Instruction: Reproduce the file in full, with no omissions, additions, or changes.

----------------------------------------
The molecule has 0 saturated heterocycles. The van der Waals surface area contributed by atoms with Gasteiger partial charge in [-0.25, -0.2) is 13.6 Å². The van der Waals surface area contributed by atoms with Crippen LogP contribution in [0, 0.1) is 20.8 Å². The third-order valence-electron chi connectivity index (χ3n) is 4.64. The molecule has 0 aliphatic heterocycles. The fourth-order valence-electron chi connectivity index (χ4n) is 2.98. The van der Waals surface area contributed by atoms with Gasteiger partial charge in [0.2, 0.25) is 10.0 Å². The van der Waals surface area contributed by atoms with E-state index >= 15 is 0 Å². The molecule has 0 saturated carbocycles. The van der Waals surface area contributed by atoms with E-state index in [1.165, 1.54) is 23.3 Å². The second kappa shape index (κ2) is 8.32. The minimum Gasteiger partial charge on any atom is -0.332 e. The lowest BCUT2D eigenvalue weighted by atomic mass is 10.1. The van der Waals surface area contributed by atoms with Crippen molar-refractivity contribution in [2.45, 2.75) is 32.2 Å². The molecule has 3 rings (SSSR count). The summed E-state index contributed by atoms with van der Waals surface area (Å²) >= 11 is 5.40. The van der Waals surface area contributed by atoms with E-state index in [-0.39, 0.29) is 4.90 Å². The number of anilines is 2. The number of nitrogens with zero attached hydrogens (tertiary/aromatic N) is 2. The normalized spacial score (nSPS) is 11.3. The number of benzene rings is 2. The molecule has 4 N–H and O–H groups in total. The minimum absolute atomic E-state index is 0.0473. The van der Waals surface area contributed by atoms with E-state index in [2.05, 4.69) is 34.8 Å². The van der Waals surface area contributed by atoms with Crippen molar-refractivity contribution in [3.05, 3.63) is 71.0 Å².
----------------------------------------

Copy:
The molecule has 0 saturated heterocycles. The van der Waals surface area contributed by atoms with Gasteiger partial charge in [-0.25, -0.2) is 13.6 Å². The van der Waals surface area contributed by atoms with Crippen LogP contribution in [0, 0.1) is 20.8 Å². The third-order valence-electron chi connectivity index (χ3n) is 4.64. The molecule has 0 aliphatic heterocycles. The fourth-order valence-electron chi connectivity index (χ4n) is 2.98. The van der Waals surface area contributed by atoms with Gasteiger partial charge in [0.2, 0.25) is 10.0 Å². The van der Waals surface area contributed by atoms with E-state index >= 15 is 0 Å². The molecule has 0 saturated carbocycles. The van der Waals surface area contributed by atoms with E-state index in [1.165, 1.54) is 23.3 Å². The second kappa shape index (κ2) is 8.32. The minimum Gasteiger partial charge on any atom is -0.332 e. The lowest BCUT2D eigenvalue weighted by atomic mass is 10.1. The van der Waals surface area contributed by atoms with Crippen molar-refractivity contribution in [2.45, 2.75) is 32.2 Å². The molecule has 3 rings (SSSR count). The summed E-state index contributed by atoms with van der Waals surface area (Å²) >= 11 is 5.40. The van der Waals surface area contributed by atoms with E-state index in [-0.39, 0.29) is 4.90 Å². The number of anilines is 2. The number of nitrogens with zero attached hydrogens (tertiary/aromatic N) is 2. The normalized spacial score (nSPS) is 11.3. The number of benzene rings is 2. The molecule has 4 N–H and O–H groups in total. The minimum absolute atomic E-state index is 0.0473. The van der Waals surface area contributed by atoms with E-state index in [2.05, 4.69) is 34.8 Å². The van der Waals surface area contributed by atoms with Crippen molar-refractivity contribution in [3.05, 3.63) is 71.0 Å².